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Chancellor Jeremy Hunt has ruled out major tax cuts ahead of an election this autumn, warning he must “double down” on inflation and not “pump billions of pounds of extra demand” into the UK economy.
“We won’t face tax cuts if they tighten the fight against inflation,” Hunt told the Financial Times, adding that meeting Prime Minister Rishi Sunak’s pledge to halve inflation by the end of the year “will be more challenging than we thought.” “
Vowing to resist “inflationary” public sector pay demands, Hunt also applied fresh pressure on companies, saying they must hold down prices and have “moral responsibilities to their own customers at the cost of a living emergency”.
“There are times when margin reconstruction is legitimate and times when you need to think about the impact on your own customers,” he said.
The chancellor was speaking ahead of his annual speech in the City of London on Monday, when he will set out “mansion house reforms” to encourage billions of pounds of pension savings to move into fast-growing companies and make listings in London more attractive.
Hunt will welcome a compact by leading pension firms to put 5 per cent of their investment into high-growth businesses – up to £50bn – but will also propose regulatory reforms and threaten to intervene if inefficient smaller pension firms do not merge.
FTSE 100 groups Aviva, Legal & General and Phoenix Group are among those set to take part in the compact organized by the City of London Corporation, people with knowledge of the plans said.
Aviva declined to comment about the compact, while Phoenix would not confirm its partnership. L&G did not respond.
The Chancellor will reassure the City that he wants to work with pension companies rather than telling them what to do.
Hunt’s Mansion House speech aimed to push for stronger economic growth in the future, but he and Sunak focused on the immediate task of taming rising prices: UK inflation was 8.7 percent in May, higher than comparable countries.
“We are redoubling our efforts to tackle inflation because we both believe – to the last drop of DNA – that long-term sustainable growth is not possible in a high-inflation economy,” he said.
Some Tory MPs are calling for tax cuts in the chancellor’s autumn statement, but Hunt said: “If we put billions of pounds of extra demand on the economy when inflation is already very high, it will mean fiscal policy working against fiscal policy. “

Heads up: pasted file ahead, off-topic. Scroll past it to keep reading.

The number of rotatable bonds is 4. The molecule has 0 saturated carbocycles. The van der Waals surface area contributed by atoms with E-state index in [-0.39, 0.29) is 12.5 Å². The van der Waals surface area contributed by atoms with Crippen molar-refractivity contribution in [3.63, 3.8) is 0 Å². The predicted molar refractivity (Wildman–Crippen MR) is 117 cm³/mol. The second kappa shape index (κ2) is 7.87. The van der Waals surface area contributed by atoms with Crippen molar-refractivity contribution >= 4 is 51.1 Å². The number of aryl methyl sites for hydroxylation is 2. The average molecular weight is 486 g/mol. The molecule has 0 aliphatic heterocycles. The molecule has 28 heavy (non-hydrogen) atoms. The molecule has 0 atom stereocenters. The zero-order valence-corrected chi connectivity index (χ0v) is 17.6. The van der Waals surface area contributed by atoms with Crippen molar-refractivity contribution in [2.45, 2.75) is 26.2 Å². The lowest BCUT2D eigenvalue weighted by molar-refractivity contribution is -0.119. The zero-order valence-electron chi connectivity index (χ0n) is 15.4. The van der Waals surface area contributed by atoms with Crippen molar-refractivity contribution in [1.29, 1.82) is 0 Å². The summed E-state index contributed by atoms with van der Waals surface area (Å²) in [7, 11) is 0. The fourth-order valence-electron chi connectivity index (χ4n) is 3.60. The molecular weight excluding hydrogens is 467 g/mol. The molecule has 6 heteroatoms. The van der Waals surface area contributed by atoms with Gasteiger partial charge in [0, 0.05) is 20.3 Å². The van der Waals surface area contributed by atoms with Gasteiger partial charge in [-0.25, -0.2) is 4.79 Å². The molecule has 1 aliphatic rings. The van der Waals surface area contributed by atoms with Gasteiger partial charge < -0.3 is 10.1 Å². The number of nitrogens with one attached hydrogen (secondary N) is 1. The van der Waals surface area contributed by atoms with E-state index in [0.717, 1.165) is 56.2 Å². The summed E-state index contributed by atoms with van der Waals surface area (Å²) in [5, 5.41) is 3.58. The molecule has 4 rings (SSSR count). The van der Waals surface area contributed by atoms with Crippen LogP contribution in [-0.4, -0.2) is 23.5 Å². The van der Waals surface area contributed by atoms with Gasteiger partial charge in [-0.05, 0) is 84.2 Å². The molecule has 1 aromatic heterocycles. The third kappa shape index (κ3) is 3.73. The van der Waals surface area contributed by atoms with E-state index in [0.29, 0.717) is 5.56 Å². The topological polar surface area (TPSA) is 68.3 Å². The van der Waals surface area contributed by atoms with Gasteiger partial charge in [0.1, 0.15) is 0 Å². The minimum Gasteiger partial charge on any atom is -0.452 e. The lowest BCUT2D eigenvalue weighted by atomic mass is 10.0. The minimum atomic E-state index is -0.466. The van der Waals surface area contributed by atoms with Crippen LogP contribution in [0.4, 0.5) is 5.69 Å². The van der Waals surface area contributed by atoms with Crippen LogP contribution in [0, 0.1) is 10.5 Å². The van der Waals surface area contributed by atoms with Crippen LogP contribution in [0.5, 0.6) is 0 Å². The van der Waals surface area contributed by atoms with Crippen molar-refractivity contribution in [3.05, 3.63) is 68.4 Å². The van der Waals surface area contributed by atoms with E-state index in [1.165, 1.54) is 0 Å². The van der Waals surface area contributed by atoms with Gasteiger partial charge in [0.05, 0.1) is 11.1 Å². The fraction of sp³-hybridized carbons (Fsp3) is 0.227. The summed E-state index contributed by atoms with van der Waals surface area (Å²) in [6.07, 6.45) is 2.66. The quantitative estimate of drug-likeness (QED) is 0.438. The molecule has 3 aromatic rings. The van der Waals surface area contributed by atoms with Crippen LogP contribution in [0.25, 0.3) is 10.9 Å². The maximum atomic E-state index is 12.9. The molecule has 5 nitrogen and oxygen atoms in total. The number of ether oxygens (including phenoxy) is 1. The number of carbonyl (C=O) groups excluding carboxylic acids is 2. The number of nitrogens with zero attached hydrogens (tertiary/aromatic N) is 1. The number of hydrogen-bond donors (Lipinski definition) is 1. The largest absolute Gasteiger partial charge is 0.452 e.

Asked if he was prepared to take political criticism if he continued to prioritize fiscal austerity over tax cuts, Hunt said: “We’re already taking political criticism on that, but it’s worth doing.”
Hunt suggested that his commitment to a tight rein on the purse strings would prevent him from accepting public sector pay rises of more than 6 per cent, which are likely to be recommended by independent review bodies, unless they are funded from the existing Whitehall budget.
“We will not resolve these public sector pay disputes with any inflationary measures,” he said.
He added that if the pay deal is funded in a way that puts extra demand in an overheating economy “that only makes the fight against inflation harder”. A stand-off over public sector wages could lead to strikes through the autumn.
Hunt’s speech will set out “evolutionary” changes to City regulations, aimed at providing higher returns for investors, improving research facilities and simplifying the rules for buying and selling shares.
Three “golden rules” will drive reform: to get the best possible outcome for pension savers, to strengthen the UK’s position as a leading financial center and to prioritize a “robust and diversified gilt market”.
Hunt will also outline a plan to reform London’s capital markets, simplifying the rule book and using “Brexit freedoms” to make it “easier than ever for firms to research, raise funds and float their businesses”.
The Treasury said it would simplify the prospectuses that companies must produce for investors. There will also be a “new type of stock market” in the form of an “intermittent trading venue” that will allow private companies to buy and sell their shares on the exchange on specific days without the need for listing.
Additional reporting by Josephine Cumbo